Nakayama Sensei goes on to explain three broad categories of kumite. I will continue to directly quote him here: “Basic kumite, jiyu ippon kumite and jiyu-kumite are three types of kumite.Basic kumite
In this most elementary form of kumite, the opponents take a fixed distance from each other and the target is agreed on beforehand. They then alternately practice blocking and attacking. This may be done as a single block and attack–ippon kumite–or a series of five–gohon kumite.
Jiyu ippon kumite
The late Minoru Miyata was my classmate and a colleague of mine since the founding of the Japan Karate Association. From his long years of experience, he held a clearly defined view of jiyu ippon kumite and jiyu kumite. Since he was a man who capabilities were highly evaluated by others and one whom I had very great confidence. I would like to quote him on this subject. The method of jiyu ippon kumite is this. Both men take a kamae freely at an optional distance. Announcing the area he is aiming for, the attacker attacks decisively. Against this the blocker freely uses techniques he has mastered and counterattacks at once. This is a training method; the purpose is to put into actual practice the techniques of offense and defence. This is jissen (actual fighting) kumite.” - MASATOSHI NAKAYAMA `BEST KARATE 3 - KUMITE 1'. Nakayama Sensei doesn't mention Kaeshi ippon kumite in 'Best Karate' but for those who do not practice Shotokan, I believe it is best defined (in brief) as "a form of Jiyu ippon kumite which develops `attacking zanshin".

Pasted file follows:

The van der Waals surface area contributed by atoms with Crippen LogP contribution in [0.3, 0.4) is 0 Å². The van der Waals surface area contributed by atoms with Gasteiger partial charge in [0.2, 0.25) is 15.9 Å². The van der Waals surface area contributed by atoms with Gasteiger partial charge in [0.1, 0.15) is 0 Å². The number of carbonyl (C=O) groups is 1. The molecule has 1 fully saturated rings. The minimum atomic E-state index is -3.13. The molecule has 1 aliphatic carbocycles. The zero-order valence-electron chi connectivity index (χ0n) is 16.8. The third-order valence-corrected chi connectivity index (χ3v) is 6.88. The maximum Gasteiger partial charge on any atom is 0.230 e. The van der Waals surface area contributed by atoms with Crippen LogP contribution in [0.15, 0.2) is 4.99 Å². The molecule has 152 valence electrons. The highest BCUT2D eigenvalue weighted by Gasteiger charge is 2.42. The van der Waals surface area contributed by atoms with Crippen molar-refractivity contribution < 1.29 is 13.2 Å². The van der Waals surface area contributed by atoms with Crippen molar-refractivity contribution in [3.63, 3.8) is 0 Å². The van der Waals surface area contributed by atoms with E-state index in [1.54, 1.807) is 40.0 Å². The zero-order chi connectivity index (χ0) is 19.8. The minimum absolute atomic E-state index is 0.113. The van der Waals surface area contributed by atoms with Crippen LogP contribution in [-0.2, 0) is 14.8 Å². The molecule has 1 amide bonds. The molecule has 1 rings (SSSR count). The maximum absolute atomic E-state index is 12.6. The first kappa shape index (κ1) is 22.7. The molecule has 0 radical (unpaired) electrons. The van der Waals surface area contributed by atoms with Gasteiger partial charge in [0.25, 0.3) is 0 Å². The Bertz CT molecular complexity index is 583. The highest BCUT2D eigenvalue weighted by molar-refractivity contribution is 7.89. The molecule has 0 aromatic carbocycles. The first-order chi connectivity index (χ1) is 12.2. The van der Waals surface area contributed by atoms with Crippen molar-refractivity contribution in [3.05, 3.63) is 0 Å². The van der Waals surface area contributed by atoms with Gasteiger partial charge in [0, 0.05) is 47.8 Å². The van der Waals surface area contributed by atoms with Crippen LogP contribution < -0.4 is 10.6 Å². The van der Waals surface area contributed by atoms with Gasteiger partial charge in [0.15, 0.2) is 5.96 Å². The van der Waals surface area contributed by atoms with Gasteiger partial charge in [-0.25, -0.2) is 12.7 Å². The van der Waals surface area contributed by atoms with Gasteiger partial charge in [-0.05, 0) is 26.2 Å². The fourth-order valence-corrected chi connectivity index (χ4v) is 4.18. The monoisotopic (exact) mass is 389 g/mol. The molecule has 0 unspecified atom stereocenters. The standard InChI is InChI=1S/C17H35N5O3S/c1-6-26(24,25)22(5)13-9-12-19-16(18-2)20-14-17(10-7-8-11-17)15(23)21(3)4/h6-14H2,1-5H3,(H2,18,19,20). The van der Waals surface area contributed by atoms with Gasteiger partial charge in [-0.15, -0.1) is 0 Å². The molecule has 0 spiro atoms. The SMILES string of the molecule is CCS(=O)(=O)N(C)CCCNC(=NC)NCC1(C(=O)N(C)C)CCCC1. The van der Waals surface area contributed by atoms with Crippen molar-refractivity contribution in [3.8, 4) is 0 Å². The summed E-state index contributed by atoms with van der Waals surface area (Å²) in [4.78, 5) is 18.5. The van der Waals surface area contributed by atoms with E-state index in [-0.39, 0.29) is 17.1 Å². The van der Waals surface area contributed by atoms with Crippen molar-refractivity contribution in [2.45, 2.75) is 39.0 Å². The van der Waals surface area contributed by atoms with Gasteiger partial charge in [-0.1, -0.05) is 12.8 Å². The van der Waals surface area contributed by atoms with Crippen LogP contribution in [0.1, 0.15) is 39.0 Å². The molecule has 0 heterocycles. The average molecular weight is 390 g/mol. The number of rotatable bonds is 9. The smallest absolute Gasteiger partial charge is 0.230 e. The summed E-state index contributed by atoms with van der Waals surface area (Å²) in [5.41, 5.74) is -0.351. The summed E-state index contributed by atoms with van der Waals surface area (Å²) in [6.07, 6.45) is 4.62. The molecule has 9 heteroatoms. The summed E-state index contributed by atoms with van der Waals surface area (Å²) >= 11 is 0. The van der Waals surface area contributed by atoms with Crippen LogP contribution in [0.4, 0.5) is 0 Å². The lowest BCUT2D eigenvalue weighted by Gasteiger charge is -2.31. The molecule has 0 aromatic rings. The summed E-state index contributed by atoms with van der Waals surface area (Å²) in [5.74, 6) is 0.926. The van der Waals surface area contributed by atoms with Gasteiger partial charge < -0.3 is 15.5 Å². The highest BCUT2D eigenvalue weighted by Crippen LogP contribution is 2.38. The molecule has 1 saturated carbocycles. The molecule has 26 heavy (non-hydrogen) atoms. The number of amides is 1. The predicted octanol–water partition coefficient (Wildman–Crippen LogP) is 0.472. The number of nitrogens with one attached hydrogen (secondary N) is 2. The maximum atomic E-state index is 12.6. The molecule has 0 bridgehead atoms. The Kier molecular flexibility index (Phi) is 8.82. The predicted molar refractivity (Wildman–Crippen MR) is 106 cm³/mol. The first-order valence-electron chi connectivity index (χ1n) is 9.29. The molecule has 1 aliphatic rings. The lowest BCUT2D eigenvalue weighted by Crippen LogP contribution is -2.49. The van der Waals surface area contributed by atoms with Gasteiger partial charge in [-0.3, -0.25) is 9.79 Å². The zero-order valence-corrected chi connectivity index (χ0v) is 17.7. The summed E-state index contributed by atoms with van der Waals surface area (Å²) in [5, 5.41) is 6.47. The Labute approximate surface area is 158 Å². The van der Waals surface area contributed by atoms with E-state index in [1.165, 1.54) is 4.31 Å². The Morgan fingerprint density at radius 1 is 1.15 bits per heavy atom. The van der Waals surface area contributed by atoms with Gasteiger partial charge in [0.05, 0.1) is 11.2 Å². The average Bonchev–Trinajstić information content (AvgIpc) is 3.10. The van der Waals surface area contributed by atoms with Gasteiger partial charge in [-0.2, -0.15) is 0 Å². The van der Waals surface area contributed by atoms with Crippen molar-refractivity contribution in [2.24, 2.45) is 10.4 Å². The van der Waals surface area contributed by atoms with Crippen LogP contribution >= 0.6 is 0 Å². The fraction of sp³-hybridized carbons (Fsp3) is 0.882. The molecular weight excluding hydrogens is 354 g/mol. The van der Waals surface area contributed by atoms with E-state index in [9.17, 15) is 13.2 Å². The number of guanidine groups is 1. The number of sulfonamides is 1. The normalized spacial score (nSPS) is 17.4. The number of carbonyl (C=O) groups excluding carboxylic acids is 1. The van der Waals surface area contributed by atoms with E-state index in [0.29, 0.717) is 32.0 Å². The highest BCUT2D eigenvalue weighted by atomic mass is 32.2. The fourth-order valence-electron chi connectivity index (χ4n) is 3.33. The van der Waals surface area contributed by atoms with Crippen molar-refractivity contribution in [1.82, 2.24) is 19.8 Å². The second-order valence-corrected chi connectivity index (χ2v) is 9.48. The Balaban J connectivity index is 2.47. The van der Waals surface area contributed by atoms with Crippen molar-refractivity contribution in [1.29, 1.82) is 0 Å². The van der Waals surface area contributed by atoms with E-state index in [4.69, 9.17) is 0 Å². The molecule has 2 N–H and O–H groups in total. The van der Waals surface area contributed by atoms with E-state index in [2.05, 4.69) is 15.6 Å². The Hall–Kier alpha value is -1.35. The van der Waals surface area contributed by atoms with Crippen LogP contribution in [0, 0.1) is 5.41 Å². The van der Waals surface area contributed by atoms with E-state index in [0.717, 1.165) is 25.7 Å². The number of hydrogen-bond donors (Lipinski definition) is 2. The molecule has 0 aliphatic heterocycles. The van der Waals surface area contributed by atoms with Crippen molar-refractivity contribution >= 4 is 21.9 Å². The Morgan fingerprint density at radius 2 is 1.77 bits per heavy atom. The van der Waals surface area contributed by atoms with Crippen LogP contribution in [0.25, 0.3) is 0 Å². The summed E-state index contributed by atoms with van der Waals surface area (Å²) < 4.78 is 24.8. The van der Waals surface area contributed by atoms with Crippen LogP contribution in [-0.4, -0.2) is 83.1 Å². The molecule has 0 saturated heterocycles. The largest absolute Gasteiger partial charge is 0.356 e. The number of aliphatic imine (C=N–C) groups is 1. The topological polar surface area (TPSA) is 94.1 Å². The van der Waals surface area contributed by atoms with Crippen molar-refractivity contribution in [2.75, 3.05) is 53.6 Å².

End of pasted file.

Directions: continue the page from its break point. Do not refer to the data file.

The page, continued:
© André Bertel. Christchurch, New Zealand 2011.